THE DOG’S WHATEVERS
It was the moment every dog owner dreads – no, I have to
refine that. It was the moment every male dog owner dreads – the time when you
are told by your vet They have to come Off. The reason They had to come Off
apparently was because all that testosterone was making the boyo a little
aggressive. But then not really. The vet
might have found him a little aggressive because he sunk his canines into the
vet’s derriere when the vet shoved a thermometer up the boyo’s derriere and I
must say I can’t blame the boyo for that, having recently had one of those male
moments myself with a doctor - however.
The 2nd Viscount Stansgate was alas a political hyperbole. More famous for his insistence on being called Tony than for any worthwhile political notions, how he has handed in his dinner plate he is being lionised for his pantomime ambition to turn Labour into some sort of Eastern European socialist party. in fact possibly his greatest ambition would have been to see Britain turned into a satellite of the USSR. He was a deluded Leninist who seemed from his rhetoric to have been more consumed by hatred than by compassion, (he 'loathed' the EEU - his words - and had little time for Germany either) which is hardly a good base for true socialism, two of his earliest and most burning ambitions being to remove the Sovereign's head from postage stamps and to ban off shore radio stations.
I write of two clowns. One is called Paterson, the
other is called Kaye. Of these two comics, one has already earned immortality
through his work while because of his foolish recklessness the other is fast
gaining notoriety and with a bit of luck will soon hopefully be gone and long
ADVICE TO THE LOVELORN
of happiness is that it is not visible. It is not a material thing. It is an
intrinsic thing, an abstract, and as soon as people try to analyse it, it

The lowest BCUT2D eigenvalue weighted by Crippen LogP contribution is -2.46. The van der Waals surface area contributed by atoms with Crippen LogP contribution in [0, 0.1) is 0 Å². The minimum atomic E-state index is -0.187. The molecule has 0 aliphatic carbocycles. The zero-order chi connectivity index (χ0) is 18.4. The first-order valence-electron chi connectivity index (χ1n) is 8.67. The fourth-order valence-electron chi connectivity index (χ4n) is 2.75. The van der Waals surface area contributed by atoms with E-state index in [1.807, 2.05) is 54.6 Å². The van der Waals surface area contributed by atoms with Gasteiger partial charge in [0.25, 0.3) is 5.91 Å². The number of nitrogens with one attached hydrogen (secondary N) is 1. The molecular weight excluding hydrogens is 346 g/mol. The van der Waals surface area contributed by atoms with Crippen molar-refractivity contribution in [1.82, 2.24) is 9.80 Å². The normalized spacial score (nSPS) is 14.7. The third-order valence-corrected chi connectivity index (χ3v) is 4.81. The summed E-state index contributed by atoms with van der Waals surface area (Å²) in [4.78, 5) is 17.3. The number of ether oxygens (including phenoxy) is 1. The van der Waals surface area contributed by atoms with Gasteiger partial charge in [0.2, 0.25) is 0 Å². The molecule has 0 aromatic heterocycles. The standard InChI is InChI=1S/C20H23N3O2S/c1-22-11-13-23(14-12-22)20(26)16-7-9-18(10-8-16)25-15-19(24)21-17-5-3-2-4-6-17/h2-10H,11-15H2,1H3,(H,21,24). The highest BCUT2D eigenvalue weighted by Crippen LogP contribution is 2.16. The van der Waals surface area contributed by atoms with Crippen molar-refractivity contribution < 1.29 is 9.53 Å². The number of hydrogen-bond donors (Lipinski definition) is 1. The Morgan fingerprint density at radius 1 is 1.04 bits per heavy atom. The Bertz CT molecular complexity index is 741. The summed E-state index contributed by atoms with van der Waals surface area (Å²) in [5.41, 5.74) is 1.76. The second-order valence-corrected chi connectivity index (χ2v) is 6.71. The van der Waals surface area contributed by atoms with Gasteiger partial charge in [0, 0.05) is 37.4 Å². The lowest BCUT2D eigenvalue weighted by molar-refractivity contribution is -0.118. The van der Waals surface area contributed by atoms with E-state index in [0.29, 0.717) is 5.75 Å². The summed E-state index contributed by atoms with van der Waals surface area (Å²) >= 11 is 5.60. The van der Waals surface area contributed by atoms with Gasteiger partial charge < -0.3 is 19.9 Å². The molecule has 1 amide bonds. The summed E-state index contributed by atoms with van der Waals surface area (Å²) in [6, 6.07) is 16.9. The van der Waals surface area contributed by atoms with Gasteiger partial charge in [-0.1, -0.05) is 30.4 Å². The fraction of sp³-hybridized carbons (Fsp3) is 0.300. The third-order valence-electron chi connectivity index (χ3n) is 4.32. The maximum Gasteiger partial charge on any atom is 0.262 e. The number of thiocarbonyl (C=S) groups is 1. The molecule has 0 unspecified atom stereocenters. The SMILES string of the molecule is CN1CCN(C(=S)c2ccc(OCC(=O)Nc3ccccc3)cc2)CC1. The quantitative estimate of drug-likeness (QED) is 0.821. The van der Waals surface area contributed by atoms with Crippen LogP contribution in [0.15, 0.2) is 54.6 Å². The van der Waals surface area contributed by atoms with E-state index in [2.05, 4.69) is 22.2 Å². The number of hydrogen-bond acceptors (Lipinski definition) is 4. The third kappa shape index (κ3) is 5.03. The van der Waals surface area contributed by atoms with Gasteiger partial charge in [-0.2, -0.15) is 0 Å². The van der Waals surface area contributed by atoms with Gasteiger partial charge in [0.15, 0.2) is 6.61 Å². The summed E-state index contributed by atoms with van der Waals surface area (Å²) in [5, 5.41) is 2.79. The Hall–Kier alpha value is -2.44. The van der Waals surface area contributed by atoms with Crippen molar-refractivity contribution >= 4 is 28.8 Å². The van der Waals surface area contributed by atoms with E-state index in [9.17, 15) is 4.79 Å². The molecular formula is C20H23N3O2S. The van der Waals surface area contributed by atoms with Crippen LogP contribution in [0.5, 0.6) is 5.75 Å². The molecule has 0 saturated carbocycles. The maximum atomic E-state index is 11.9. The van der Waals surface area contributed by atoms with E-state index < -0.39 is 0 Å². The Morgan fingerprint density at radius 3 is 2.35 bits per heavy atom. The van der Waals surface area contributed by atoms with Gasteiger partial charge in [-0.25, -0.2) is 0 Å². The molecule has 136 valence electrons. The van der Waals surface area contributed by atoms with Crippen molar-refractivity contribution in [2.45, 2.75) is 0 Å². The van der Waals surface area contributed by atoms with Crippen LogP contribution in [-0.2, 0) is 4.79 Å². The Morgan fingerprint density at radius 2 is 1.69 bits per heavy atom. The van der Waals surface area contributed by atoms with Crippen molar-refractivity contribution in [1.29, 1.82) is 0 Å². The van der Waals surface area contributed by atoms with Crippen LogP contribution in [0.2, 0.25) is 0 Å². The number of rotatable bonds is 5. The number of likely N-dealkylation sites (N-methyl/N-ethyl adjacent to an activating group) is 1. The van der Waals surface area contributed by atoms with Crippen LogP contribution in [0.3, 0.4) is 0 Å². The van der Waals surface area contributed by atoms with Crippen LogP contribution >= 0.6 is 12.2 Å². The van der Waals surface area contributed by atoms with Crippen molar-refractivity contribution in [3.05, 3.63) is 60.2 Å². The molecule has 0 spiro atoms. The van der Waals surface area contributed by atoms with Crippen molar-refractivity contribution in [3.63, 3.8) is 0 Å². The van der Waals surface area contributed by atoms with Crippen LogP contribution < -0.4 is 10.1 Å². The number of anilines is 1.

becomes even more invisible.
CORONET AMONG THE GRASS
remember so very well when this delightfully funny book was written. Being
Clever Drawers, I should do, but I’ll resist making any Clever-Drawer-ish sort
of remarks here. All I will say that having just finished preparing this second
volume of my beloved wife and partner’s youthful autobiography to me it is
still as fresh and totally original as the day it was written. The one thing it
is not is one however, is one of the things it was claimed to be when it was
first published, that is brilliant.
A SMALL EARTHQUAKE
NO ONE HURT
the crime scale of one to ten this barely even rated. Someone broke into a cottage
on the estate and did a bit of rifling. I noticed it when I walked by because the
mattress was sticking out of the window and a light was shining from the fridge.
A closer look showed a side window (double glazed too) smashed and forced and noting a
bit more of a mess than usual within I called the fuzz.
days later a very small policeman wearing a very small car called.
It sits above us like an incandescent orange box,
situated high on a promontory in order to optimize the view and so spoiling the
same for everyone else. It is meant to be a house but what it totally resembles
is an orange railway carriage, one parked carelessly without a thought for the
consequence and unless the ground opens up beneath it (if only) or Armageddon
arrives sooner than scheduled it is there for evermore.
You can’t ignore it. It forever catches the eye
and when it does the eye becomes very sore.
So there I was sat or as I once used
to be seated or even sitting watching the tube that used to be the box that
once was the animated fish tank when this guy what used to be a man or maybe
even once a bloke comes on and starts to blague that once was sound off or long
ago to give out. To tell the truth he didn’t come on which also means something
quite different now, what I mean is they cut to him on this programme and there
he was sitting all perfectly arranged at this impeccable little café table all faultlessly
arranged him included, so neat and just so, nicely at an angle to show a bit of
profile and trendy stubble, with a little clear glass tea pot in front of him
Once upon a fine and a
rare old time there was a most excellent, highly intelligent and exceedingly accessible
broadcasting channel called Radio Three. On it listeners could encounter
presenters who knew and loved music and who in the main were able to convey
their delight to those who had tuned in to listen without haughtiness, condescension
or disdain, three fellows too often to be found sharing the same bed when so
called classical music is aired. In those halcyon days listeners could turn their
radios on early in the morning and hear nothing but fine music, uninterrupted
by constant inanities, opinions, weather forecasts, hit parades and the sound
of massive ego trips.